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Current economic system in Algeria ‘fragile’ and ‘unsustainable’

Image of a protest in Algeria calling for better jobs for young people [Magharebia/Flickr]
People come together for protest in Algeria calling for better jobs for young people [Magharebia/Flickr]

Algeria has warned of the unsustainability of its current subsidies system.

In the government’s new growth model study for its 2030 vision for economic development, it has also called for greater economic diversification to reduce its dependency on hydrocarbons.

In all sectors of public service (electricity, gas, water, rail transport, telecommunications), tariffs are kept at levels lower than the cost of operations for more than a decade for social considerations…this financial support is no longer sustainable for the state.

The 2017 appropriation bill to curb subsidies is a “start of the end of this dependence”, the document explained.

The slump in oil prices has unveiled the “fragility” of the Algerian economy and its vulnerability to international oil and gas price volatility. Algeria will now need to advocate for developing a non-oil economy, agriculture and industry, according to the document.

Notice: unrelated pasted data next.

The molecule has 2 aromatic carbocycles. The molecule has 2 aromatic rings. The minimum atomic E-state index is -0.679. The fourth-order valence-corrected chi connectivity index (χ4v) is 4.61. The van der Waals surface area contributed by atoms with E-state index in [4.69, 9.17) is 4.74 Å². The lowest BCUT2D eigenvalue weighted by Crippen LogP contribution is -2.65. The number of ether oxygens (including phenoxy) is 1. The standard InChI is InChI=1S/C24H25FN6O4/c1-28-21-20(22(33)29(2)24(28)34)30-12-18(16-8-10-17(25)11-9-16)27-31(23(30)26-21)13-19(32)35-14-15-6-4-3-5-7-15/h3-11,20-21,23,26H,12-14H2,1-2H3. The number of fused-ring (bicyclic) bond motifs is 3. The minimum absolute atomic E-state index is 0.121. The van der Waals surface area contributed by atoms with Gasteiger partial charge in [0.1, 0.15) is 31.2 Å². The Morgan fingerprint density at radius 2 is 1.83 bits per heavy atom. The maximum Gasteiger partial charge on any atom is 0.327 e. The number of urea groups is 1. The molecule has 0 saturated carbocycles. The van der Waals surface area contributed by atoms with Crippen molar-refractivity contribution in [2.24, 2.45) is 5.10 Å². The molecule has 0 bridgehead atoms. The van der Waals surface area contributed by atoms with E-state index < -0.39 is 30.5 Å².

Due to regime opacity, bureaucracy, widespread corruption and vested economic interest amid the Algerian ruling elite implementing these reforms will be difficult. For some analysts, the superficial nature of the reforms suggested in the document is a way of polishing the regime’s democratic façade and maintaining the authoritarian status quo.

Cuts to public spending, raised revenue through VAT and taxes on electricity, fuel and tobacco in the 2017 Finance Bill provoked unrest earlier this year when rioters in the eastern city of Bejaia clashed with police.

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